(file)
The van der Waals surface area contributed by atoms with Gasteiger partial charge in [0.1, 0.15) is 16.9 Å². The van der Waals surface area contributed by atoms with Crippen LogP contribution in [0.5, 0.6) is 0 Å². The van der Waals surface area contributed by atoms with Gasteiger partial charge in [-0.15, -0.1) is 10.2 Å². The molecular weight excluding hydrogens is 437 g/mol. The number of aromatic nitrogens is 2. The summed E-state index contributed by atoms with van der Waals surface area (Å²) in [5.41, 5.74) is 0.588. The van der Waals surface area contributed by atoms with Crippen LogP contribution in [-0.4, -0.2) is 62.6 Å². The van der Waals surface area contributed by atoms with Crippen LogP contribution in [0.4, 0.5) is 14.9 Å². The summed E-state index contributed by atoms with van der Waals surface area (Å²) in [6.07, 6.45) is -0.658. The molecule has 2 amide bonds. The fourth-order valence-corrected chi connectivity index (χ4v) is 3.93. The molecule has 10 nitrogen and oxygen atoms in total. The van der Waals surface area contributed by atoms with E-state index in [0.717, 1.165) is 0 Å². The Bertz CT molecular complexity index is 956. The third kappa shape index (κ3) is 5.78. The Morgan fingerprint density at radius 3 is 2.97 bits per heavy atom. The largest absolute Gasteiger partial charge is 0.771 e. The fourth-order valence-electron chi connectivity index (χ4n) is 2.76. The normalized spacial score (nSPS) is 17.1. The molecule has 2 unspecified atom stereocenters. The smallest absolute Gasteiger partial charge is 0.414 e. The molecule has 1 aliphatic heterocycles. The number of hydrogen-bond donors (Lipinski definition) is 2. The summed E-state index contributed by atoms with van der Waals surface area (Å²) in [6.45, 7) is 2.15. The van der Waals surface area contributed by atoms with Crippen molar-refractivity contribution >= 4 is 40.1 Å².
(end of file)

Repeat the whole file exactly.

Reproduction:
The van der Waals surface area contributed by atoms with Gasteiger partial charge in [0.1, 0.15) is 16.9 Å². The van der Waals surface area contributed by atoms with Crippen LogP contribution in [0.5, 0.6) is 0 Å². The van der Waals surface area contributed by atoms with Gasteiger partial charge in [-0.15, -0.1) is 10.2 Å². The molecular weight excluding hydrogens is 437 g/mol. The number of aromatic nitrogens is 2. The summed E-state index contributed by atoms with van der Waals surface area (Å²) in [5.41, 5.74) is 0.588. The van der Waals surface area contributed by atoms with Crippen LogP contribution in [-0.4, -0.2) is 62.6 Å². The van der Waals surface area contributed by atoms with Crippen LogP contribution in [0.4, 0.5) is 14.9 Å². The summed E-state index contributed by atoms with van der Waals surface area (Å²) in [6.07, 6.45) is -0.658. The molecule has 2 amide bonds. The fourth-order valence-corrected chi connectivity index (χ4v) is 3.93. The molecule has 10 nitrogen and oxygen atoms in total. The van der Waals surface area contributed by atoms with E-state index in [0.717, 1.165) is 0 Å². The Bertz CT molecular complexity index is 956. The third kappa shape index (κ3) is 5.78. The Morgan fingerprint density at radius 3 is 2.97 bits per heavy atom. The largest absolute Gasteiger partial charge is 0.771 e. The fourth-order valence-electron chi connectivity index (χ4n) is 2.76. The normalized spacial score (nSPS) is 17.1. The molecule has 2 unspecified atom stereocenters. The smallest absolute Gasteiger partial charge is 0.414 e. The molecule has 1 aliphatic heterocycles. The number of hydrogen-bond donors (Lipinski definition) is 2. The summed E-state index contributed by atoms with van der Waals surface area (Å²) in [6.45, 7) is 2.15. The van der Waals surface area contributed by atoms with Crippen molar-refractivity contribution >= 4 is 40.1 Å².